Upon the notice of motion dated July 2, 2010, defendant moves via his attorney for an order pursuant to Criminal Procedure Law (CPL) sections 440.10(1)(H) and 440.20 to vacate the within conviction and to have his sentence therewith set aside. A New York Family Lawyer said defendant argues that his conviction should be vacated and the sentence set aside because of ineffective assistance of counsel, in that, although alibi notice was served and on notice with the court, trial counsel failed to present defendant’s alibi defense and did not call alibi witnesses whose testimony would have exculpated defendant from the within conviction. A hearing on this matter was granted without objection from counsel and held on October 28, 2010. The hearing was continued on December 16, 2010 with oral argument of counsel.
On February 3, 1993 at approximately 8:45 pm at 1033 Broadway in Kings County, the defendant along with three companions was alleged to have robbed four persons inside a pool hall located at that address. A New York Custody Lawyer said the defendant was said to be armed and in the course of the robbery shot two persons one died and the other was wounded, an eyewitness. Eyewitnesses identified the defendant out of a line-up and photo array as one of the people who committed the crimes. Defendant was charged with Murder in the Second Degree, Attempted Murder in the Second Degree, Robbery in the First Degree, and two counts of Criminal Possession of a Weapon.
A Suffolk County Family Lawyer said that, alibi notice had been presented in this matter by defendant’s former Legal Aid attorney which offered the defense that defendant could not have committed the acts he is charged with because at the time of the commission of said crimes defendant was eighteen blocks away at 1217 Jefferson Avenue in Kings County, his family home. Defendant had intended to call the two tenants who live at 1217 Jefferson Avenue. The alibi notice dated April 12, 1993 is addended to defendant’s motion as exhibit A.
According to defendant, the tenant would have testified that “she returned from the grocery store in a cab just prior to the time that the shooting had occurred and that the tenant and the defendant carried her groceries into her apartment and remained there.” At the time, the tenant possessed a receipt from the grocery store which was date/time stamped and assisted to establish the time in which she got back to her apartment with the groceries. Afoot note in defendant’s motion states that, “seventeen years later, the receipt has since been lost.” The tenant would have testified similarly, that he had been “hanging out with the defendant on the front stoop [of 1217 Jefferson Avenue in Kings County on that night [February 3, 1993] and that the two of them assisted his aunt with her groceries [into the apartment] before she then made them something to eat,” and he would have told the court that it would have been impossible for the defendant to have been at the scene of the crime, 1033 Broadway in Kings County because as he stated in his affirmation, they both remained in and around the apartment the remainder of that night. Affirmations from the tenants are addended to defendant’s motion as Exhibits B and C. Although the tenants states in her affirmation that on two occasions detectives came to question her and she was told by them, essentially, that she did not have to testify, yet, she still expected to be contacted in order to testify in court at defendant’s trial.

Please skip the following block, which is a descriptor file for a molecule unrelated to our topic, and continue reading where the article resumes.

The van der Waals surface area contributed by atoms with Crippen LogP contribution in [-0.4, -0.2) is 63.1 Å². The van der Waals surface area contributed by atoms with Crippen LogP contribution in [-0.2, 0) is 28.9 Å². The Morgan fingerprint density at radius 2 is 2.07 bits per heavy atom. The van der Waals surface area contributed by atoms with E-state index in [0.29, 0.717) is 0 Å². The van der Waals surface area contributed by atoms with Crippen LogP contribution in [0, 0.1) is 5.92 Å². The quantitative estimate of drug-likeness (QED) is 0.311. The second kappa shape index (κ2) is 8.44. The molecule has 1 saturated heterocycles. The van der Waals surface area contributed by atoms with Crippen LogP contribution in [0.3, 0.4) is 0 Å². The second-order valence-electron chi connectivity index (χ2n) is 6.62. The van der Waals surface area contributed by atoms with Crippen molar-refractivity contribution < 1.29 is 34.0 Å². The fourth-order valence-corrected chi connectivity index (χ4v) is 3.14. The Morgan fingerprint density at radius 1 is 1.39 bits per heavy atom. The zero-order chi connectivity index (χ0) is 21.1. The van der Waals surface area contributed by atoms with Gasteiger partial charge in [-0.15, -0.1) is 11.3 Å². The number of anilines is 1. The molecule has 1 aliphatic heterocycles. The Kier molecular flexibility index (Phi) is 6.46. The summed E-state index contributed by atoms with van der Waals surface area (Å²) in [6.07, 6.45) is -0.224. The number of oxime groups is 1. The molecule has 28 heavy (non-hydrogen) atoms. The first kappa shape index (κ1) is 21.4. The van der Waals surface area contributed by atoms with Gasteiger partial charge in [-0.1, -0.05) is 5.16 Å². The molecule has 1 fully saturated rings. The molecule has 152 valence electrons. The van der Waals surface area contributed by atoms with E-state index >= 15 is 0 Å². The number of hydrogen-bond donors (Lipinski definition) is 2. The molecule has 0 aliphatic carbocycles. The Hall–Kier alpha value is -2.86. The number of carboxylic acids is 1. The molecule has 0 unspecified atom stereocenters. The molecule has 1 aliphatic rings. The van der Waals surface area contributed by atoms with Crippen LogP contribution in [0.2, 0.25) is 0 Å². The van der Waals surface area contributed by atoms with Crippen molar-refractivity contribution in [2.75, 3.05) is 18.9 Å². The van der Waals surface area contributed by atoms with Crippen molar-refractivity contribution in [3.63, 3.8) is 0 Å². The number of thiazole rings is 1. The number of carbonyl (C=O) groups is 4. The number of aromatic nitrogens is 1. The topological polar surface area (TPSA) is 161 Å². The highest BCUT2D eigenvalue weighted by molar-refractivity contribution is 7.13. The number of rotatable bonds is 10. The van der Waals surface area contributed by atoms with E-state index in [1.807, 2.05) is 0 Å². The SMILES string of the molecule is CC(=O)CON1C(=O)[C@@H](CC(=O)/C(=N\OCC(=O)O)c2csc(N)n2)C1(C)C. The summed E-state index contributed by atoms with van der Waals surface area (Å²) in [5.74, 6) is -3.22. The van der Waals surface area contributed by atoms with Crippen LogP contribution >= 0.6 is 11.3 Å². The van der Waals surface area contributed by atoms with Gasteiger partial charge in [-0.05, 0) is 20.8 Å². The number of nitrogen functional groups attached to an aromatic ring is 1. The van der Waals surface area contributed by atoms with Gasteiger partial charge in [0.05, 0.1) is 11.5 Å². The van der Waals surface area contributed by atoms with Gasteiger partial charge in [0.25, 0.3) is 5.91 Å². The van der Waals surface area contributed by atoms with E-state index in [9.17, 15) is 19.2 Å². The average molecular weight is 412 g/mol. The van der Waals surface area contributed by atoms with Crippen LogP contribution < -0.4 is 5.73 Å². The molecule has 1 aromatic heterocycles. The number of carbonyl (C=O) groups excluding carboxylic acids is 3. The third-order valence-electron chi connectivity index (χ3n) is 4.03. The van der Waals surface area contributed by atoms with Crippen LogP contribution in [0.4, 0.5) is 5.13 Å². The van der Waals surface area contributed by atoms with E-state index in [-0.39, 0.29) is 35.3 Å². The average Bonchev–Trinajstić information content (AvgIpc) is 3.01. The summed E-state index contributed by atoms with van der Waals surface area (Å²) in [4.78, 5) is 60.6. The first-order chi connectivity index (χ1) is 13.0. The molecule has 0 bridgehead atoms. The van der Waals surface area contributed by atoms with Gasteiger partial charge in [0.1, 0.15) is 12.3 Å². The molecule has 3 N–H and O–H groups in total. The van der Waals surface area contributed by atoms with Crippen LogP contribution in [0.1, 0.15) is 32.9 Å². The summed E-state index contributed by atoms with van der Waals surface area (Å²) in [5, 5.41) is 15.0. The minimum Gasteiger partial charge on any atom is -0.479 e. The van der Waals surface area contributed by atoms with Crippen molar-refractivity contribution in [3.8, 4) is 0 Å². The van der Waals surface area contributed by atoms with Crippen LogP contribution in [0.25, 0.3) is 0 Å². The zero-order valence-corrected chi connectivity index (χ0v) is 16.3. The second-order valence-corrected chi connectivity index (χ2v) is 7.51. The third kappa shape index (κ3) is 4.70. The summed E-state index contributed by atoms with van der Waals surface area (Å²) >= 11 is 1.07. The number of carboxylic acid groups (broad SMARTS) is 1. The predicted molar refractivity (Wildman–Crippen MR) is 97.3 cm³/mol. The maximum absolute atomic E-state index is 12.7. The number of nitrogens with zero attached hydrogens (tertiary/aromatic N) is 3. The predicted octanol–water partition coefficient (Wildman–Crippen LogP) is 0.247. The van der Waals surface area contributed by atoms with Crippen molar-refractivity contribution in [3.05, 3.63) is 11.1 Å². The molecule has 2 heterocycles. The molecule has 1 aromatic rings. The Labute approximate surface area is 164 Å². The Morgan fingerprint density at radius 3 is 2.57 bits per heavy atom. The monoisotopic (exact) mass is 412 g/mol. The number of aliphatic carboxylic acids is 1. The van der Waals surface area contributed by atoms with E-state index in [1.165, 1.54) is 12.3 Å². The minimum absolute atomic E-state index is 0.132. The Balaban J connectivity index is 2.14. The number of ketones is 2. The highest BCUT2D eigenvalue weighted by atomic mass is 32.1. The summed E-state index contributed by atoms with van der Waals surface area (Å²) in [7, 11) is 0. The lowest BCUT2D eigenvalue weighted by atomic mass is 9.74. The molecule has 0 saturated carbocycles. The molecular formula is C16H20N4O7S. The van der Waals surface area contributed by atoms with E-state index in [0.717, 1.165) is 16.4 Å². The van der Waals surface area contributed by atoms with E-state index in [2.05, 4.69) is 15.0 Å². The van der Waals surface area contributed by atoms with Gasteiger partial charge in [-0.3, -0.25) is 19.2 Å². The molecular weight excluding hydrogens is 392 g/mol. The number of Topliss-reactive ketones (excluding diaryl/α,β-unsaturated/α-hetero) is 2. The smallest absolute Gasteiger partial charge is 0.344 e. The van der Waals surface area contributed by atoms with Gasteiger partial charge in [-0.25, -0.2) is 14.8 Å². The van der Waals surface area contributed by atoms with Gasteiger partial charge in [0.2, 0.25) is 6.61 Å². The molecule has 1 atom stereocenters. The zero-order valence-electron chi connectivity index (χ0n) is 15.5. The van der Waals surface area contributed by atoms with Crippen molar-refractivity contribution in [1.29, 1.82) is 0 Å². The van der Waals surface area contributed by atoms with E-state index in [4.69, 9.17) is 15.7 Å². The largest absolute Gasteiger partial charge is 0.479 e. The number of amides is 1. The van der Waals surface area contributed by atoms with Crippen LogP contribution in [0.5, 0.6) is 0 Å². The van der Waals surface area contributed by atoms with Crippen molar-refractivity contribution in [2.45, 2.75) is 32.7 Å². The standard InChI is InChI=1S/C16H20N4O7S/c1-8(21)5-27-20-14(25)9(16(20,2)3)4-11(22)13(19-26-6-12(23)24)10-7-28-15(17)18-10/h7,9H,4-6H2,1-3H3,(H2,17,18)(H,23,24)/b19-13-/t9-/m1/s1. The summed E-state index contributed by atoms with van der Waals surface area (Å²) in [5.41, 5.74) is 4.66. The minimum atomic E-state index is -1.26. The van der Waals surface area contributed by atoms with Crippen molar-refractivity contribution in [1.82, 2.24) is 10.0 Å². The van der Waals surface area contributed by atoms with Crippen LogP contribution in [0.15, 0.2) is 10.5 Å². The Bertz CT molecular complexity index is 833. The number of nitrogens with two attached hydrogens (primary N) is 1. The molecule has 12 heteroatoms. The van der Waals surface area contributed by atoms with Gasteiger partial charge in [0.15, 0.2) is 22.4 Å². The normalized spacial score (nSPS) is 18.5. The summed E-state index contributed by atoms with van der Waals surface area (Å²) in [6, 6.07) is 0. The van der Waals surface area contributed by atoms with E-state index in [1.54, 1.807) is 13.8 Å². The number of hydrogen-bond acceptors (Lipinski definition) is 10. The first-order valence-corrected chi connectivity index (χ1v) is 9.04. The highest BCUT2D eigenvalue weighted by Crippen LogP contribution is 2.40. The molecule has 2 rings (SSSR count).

A Suffolk County Child Custody Lawyer said that, prior to the filing of the within 440 motion, defendant’s appeal, was denied by the Appellate Division, Second Department on February 3, 1997 and the judgment was affirmed. Defendant’s issues on appeal dealt with a prosecutor who spoke with a prosecution witness while the witness was still under oath and was being cross examined. The appellate court held that while this conduct was not to be encouraged or approved, under the facts of this case, the conduct did not deprive the defendant of a fair trial and the defendant was not unduly prejudiced.
In addition, the hearing court had been advised of the People’s questionable conduct and found out that the prosecution had only advised the witness to rethink the answers previously given. In addition the underlying court made a determination that the witness’s post recess testimony was not credible and as a result, the court suppressed the lineup identification of three eyewitnesses. The appellate court also pointed out that the “in-court identifications by those eyewitnesses had a sufficient independent source, considering that the scene of the incident was well-lit and was not crowded, and all of the witnesses had a five to ten minute opportunity to view the defendant and his accomplices.” Defendant’s appeal did not deal with ineffective assistance of counsel, the issue now presented in the submission of the CPL 440 motion.
The issue in this case is whether defendant’s conviction should be vacated and the sentence set aside on the ground of ineffective assistance of counsel.
A hearing was necessary to determine the extent of trial counsel’s awareness of potential witnesses and whether there was a valid tactical reason for not presenting them at trial regarding the issue whether trial counsel’s failure to present testimony of alleged alibi witnesses amounted to ineffective assistance as these issues could not be resolved upon the motion to vacate the conviction. The issues presented by defendant here is that the defendant’s prior counsel failed to investigate the alibi witness and failed to call the alibi witnesses to testify. Defendant believes such failure to investigate alibi witnesses resulted in ineffective assistance of counsel.
The burden is on the defense to show that the defendant was prejudiced and that there was a reasonable likelihood that if the alibi witnesses had testified at trial, the outcome would have been different. The witnesses’ testimony was consistent with the defendant’s alibi that he was not at the location of the incident because he and the tenant was together that day after they helped her with her groceries just prior to the time the crime was committed at the pool hall. At the time of the incident, the tenant said she had a receipt from the grocery store and had held onto it expecting to testify in the defendant’s behalf. She stated that she was visited on two occasions by detectives who told her that her testimony was not needed. She subsequently lost track of the receipt. The witnesses also testified that they were like family with the defendant and lived as tenants in the home that was owned by the defendant’s family for almost two decades.